While my family has a history of heart disease, I'm not showing any signs yet, so I figure regulating my sodium intake can wait until I'm accustomed to all of my other dieting changes. :dizzy:

Eating that much salt, I don't WANT to cut back on water, but these frightening threads keep popping up! Guess I'll keep an eye on things, so to speak, and cut back if I feel sick?

07-22-2007, 06:52 PM
I honestly dont even look at the sodium content on the foods I eat. Although my cholestrol and triglyceride levels are slightly above the "normal" range, the doctor encouraged a low fat diet. My sodium, potassium, etc levels were great (prior to starting this water thing). So I dont know how it affected my levels recently. The past two days ive cut it down to half of what I was, about 10-8oz cups of water. Which is helping (along with immodium) I was really out of it yesterday...extremely lethargic, tired, etc. But I seem much better today. I honestly was kinda bummed that I had that reaction with the water, because I really noticed that it supressed my appetite greatly! Now I suppose I will have to deal with it somehow,lol.

07-22-2007, 07:33 PM
huniebunie, I hope you're feeling better - did you suddenly go to almost 16 cups of water daily to match the ounce per half-pound? Bless your heart. Your dietician should give clients moderate plans for increasing water intake.

I really do think everyone should be aware that most guidelines DO advocate eight to ten cups of water per day for adults. The most recent ones I read that stated that were from The Food and Nutrition Board of the National Research Council. It is much more common for a person to be dehydrated than to suffer from water intoxication, and for many posters at our site it is midsummer, the time of year when dehydration is epidemic. I have always heard that it's appropriate to count milk completely, and even though experts differ on how much of a cup of tea/coffee/cola etc you might count it obvously should count for some water even though the caffiene and sugar are counter-productive. Yes, there would be moisture content in other foods, especially fresh fruits. But I think we do need to realize that for the average person, the actual moisture content in the solid foods they eat during their day is not very much. If someone's headed out to McDonalds every meal and thinks they can squeeze moisture out of their combo meal and forget supplemental water, they've been misled.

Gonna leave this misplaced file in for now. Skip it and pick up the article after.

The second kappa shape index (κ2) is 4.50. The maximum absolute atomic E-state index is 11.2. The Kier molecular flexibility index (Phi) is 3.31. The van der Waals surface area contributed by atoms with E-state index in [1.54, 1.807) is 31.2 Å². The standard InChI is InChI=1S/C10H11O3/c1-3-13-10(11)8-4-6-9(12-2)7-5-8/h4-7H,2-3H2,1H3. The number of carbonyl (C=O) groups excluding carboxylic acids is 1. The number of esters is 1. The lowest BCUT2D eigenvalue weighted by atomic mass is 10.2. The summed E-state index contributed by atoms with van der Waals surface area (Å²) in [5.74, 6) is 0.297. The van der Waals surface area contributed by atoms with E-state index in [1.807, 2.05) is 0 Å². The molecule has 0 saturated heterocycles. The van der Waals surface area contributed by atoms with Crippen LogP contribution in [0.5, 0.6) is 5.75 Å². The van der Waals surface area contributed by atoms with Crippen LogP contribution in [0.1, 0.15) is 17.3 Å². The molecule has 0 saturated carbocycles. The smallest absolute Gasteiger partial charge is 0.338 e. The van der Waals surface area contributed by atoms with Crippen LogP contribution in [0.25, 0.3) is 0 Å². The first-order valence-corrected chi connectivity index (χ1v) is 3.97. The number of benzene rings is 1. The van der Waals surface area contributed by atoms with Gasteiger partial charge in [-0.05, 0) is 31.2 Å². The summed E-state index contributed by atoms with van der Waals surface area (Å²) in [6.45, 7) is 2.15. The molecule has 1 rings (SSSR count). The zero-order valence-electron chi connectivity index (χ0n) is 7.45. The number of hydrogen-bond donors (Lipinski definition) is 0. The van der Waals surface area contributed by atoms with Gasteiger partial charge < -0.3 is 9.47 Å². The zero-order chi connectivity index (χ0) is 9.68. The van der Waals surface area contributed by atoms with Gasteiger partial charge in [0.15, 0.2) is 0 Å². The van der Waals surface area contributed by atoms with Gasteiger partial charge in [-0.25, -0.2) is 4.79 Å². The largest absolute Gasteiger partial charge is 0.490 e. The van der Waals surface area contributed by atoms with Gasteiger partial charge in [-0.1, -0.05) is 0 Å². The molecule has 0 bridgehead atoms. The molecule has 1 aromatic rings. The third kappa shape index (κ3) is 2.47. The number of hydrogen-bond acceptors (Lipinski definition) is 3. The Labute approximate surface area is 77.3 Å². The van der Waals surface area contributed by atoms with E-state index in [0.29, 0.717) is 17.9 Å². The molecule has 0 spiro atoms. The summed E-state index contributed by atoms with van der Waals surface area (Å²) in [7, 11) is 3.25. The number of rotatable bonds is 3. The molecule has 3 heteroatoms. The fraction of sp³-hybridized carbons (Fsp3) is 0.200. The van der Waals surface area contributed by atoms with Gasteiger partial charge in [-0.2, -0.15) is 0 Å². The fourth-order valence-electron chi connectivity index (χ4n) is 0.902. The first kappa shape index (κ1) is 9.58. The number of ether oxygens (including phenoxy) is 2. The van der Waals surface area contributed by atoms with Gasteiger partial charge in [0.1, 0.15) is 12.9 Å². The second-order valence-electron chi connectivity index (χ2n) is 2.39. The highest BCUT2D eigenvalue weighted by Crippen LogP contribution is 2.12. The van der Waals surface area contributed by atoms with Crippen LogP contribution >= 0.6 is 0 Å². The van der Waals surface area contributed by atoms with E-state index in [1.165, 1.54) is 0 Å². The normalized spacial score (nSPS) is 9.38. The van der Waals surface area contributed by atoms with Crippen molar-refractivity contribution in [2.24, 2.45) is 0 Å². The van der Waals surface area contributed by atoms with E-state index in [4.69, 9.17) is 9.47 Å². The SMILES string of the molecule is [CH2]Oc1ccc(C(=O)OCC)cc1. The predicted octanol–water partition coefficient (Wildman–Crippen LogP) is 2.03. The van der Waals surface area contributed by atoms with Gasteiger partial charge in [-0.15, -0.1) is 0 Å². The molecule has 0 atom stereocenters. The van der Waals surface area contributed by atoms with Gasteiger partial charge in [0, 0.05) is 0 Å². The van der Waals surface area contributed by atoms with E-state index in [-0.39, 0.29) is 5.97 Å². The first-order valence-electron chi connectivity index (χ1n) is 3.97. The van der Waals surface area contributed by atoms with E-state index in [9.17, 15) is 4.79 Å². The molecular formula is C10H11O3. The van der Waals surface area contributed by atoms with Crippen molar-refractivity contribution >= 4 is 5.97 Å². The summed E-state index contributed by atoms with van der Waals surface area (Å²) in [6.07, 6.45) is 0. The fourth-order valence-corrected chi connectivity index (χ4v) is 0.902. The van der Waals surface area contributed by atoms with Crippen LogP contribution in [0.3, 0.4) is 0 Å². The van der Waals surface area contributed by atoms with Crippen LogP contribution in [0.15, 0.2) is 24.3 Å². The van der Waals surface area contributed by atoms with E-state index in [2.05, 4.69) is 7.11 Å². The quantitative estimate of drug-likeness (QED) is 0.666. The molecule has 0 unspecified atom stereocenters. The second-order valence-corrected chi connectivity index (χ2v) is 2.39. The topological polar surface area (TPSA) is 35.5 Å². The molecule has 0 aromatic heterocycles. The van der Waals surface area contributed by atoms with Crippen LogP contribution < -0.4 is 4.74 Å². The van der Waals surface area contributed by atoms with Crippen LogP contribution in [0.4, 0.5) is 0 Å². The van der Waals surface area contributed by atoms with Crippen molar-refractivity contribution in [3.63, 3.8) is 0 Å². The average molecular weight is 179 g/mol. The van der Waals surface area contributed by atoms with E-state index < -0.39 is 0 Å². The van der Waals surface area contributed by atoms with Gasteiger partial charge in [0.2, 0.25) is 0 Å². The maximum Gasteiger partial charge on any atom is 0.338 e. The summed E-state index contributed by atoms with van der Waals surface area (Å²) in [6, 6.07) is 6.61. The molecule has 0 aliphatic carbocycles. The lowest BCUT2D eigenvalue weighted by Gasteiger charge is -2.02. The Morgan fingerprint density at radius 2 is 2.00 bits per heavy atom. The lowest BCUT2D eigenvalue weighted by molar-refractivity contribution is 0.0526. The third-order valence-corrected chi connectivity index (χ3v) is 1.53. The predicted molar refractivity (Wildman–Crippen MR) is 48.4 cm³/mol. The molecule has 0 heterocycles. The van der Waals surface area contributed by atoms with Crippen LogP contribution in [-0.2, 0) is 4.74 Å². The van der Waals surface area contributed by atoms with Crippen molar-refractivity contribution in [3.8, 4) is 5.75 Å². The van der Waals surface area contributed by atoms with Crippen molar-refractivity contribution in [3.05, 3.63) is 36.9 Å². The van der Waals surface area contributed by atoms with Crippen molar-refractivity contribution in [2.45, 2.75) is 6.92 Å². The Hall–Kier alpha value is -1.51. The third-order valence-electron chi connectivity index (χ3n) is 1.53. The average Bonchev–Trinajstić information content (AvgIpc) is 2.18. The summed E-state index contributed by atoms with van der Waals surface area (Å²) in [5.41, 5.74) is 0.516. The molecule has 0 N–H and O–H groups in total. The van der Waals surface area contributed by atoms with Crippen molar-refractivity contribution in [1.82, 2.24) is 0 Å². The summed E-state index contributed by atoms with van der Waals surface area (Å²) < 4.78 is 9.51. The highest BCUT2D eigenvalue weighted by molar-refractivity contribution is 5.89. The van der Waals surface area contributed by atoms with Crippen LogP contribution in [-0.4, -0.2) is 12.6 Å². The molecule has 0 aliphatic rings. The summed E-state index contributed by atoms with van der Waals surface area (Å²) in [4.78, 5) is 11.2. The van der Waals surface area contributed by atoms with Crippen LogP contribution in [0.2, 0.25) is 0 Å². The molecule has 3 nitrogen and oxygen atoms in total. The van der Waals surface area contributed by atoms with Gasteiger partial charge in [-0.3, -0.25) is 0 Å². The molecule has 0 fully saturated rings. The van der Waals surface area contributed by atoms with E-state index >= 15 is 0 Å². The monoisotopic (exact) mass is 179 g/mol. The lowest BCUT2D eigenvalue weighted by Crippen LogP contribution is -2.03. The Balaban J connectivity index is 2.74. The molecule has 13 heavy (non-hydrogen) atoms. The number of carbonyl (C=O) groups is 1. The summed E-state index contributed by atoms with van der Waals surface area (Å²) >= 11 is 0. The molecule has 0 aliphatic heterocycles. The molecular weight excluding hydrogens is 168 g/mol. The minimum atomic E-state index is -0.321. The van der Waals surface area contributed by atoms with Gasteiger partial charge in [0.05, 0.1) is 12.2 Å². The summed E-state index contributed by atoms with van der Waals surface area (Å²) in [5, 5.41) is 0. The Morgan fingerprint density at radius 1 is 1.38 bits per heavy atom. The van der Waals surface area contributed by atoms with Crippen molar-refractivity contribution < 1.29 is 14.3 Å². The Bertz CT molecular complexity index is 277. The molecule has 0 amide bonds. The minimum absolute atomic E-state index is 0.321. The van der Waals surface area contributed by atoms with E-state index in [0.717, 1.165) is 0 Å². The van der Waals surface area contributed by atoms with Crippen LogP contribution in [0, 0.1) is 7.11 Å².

07-22-2007, 09:43 PM
Lol. The only thing probably to be squeezed out of the combo meals are the oils that remain in the I usually dab my BF's quarter pounder (w/cheese :dz: which he can have) with a napkin to rid the excess oils, but not before he grumbles about not taking the "special sauce" off.

And yes, I upped my water intake suddenly...I didnt think this was going to be a problem, boy, was I wrong!! And I didnt even know that coffee, soups, etc were considered part of the total count too!!

So is that 1/2 oz in water per pounds thing a myth? or just for certain (bowel lucky) people?

07-22-2007, 10:07 PM
He said mom's blood pressure medication put her at greater risk, but also mentioned several dieting myths including the 1/2 oz of water per pound. He said there really isn't any truth to the idea that anyone needs more than 8 - 10 glasses of water and that ALL fluids even in foods and caffeinated beverages count. So whether you're drinking coffee or eating soup or a piece of fruit - it all counts towards your daily total.

They have only recently started actually researching things like how caffeinated beverages affect people, and really, how much water we need. Previously, it was knowledge that seems handed down without having been researched AND distorted to boot.

From everything I've read, Colleen (kaplods) is right. We DO need to stay hydrated, but many estimates seem VERY high. If you get the equivalent of 8-10 8 ounce glasses of water a day, most people most of the time should be fine. You CAN count caffeinated beverages in this total because they do not seem to have the diuretic effect people feared -- it was assumed that they took out more liquid than they added. Turns out that's not true.

And of course if it's really hot or you exercise a lot, you will need to up the totals!

I have stopped worrying about my water intake as far as hydration goes. I drink plenty of beverages during the day. I do make sure to be careful when hot or exercising, and do sometimes feel it curbs my appetite a bit...

07-23-2007, 01:20 AM
The 1/2 oz per pound is a myth. If you weigh between 128 - 160 lbs, your fluid needs will coincidentally be about the recommended 8 - 10 glasses of water (although this amount probably includes the moisture in food and beverages).

Even with the permanent kidney damage, my Mom's water restriction is now at about 3 liters (up to 12 glasses of water) in addition to food (she doesn't have to count foods unless they're obviously mostly water like soup, milk, jello, watermelon....).

I definitely wanted to share mom's story, but did not intend to scare anyone from drinking a reasonable amount of water. If you have any questions about whether you're drinking too much, or not enough, talk to your doctor.